Ukraine Food Export Deal in Jeopardy as Moscow Demands West Live Up to Commitments

by | Oct 18, 2022

Ukraine Food Export Deal in Jeopardy as Moscow Demands West Live Up to Commitments

by | Oct 18, 2022


A key international agreement that allows food products to be shipped from Ukrainian ports is at risk of not being extended. The deal helped to push the country’s grain exports closer to prewar levels. 

After Russia invaded its neighbor in February, Ukraine’s ports became inaccessible because of Kiev’s water mines and Moscow’s warships. Turkey and the UN brokered an agreement in July to allow commercial ships to safely transport food products from Ukrainian ports, marking the only successful diplomacy between Kiev and Moscow to date. 

On Monday, a top Russian office met with UN representative Martin Griffiths in Moscow. Col. Gen. Alexander Fomin, the Russian deputy defense minister, told Griffiths that the Kremlin believes the West is not living up to its commitments in the agreement. 

In a statement posted on Telegram, the Russian Ministry of Defense said “the possibility of extending the Black Sea Initiative directly depends on ensuring the full implementation of all the previously reached agreements.”

In September, Russian Foreign Minister Sergei Lavrov argued the West was refusing to remove sanctions which interfered with the shipment of Russian agricultural products, saying “Our Western colleagues are not doing what we were promised by the UN Secretary-General. They are not taking decisions to remove the logistic sanctions that prevent the free access of Russian grain and fertilizers to world markets.”

While the White House has made some effort to encourage American importers to buy Russian fertilizers amid growing shortages linked to the war and related sanctions, many companies have avoided trade with Moscow out of fear of being targeted by the US Treasury Department.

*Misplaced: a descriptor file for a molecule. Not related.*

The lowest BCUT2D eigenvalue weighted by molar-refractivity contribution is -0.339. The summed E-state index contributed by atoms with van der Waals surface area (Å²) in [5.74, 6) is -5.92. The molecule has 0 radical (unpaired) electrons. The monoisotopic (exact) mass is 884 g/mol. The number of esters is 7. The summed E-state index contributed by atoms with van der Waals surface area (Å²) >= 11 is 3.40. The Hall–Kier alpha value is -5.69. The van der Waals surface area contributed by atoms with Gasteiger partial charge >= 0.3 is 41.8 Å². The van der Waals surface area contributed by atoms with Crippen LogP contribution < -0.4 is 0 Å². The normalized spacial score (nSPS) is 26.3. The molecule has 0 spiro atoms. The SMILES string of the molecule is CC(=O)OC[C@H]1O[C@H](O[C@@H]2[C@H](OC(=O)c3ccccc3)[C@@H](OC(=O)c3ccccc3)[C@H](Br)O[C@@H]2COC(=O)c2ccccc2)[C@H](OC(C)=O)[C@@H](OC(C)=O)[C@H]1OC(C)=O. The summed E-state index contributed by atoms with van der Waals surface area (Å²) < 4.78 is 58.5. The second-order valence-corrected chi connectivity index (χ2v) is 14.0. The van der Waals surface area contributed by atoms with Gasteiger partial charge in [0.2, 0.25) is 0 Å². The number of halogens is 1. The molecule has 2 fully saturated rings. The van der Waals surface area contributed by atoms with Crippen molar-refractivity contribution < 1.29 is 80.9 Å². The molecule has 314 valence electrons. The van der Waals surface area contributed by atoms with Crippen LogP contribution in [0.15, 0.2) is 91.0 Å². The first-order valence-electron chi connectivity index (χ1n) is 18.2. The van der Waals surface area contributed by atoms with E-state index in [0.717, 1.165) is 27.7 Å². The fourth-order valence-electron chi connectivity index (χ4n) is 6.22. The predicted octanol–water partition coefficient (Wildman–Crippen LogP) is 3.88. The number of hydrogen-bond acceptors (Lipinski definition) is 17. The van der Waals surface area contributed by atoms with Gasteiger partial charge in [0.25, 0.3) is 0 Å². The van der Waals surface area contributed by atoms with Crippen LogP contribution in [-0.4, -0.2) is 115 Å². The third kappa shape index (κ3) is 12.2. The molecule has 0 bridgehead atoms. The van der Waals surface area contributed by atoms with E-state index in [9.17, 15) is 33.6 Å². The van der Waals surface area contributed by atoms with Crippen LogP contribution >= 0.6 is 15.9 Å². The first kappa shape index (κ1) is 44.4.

Both Russian President Vladimir Putin and his Turkish counterpart Tayyip Erdogan have noted other issues with the agreement. In September, Putin observed that most of the food exports were going to wealthier countries that sanctioned Russia, rather than low-income nations. 

Despite fierce fighting ongoing in Eastern Ukraine, the grain agreement has succeeded in moving tens of millions of tonnes of food products from the country, allowing exports to reach levels approaching normal. During the first two weeks of October, grain shipments were only down 2.4% compared to the same period last year. 

Moscow offered suggestions on resolving its issues and extending the agreement. “The parties reviewed in detail the implementation of the project for the exportation of grain from Ukrainian ports in direct connection with the implementation of the agreements on the exportation of Russian agricultural products and fertilizers,” the Defense Ministry statement said, adding “UN initiatives on prisoners of war and the promotion of Russian ammonia to the world market using the available infrastructure were also discussed within the meeting.”

The UN floated the idea of extending the agreement to ammonia in September, with Chief Executive Ed Weiner stating “The absence from the market of Ammonia formerly shipped through Ukraine has caused substantial hardship in countries dependent on that product. We believe that resumption of shipments will help to stabilize fertilizer prices worldwide and to avoid a global food crisis.”

Kiev says it is open to continuing the existing agreement, which is set to expire at the end of November, though it remains unclear if Ukraine will accept the Russian alterations to the deal. 

Kyle Anzalone

Kyle Anzalone

Kyle Anzalone is news editor of the Libertarian Institute, opinion editor of and co-host of Conflicts of Interest with Will Porter and Connor Freeman.

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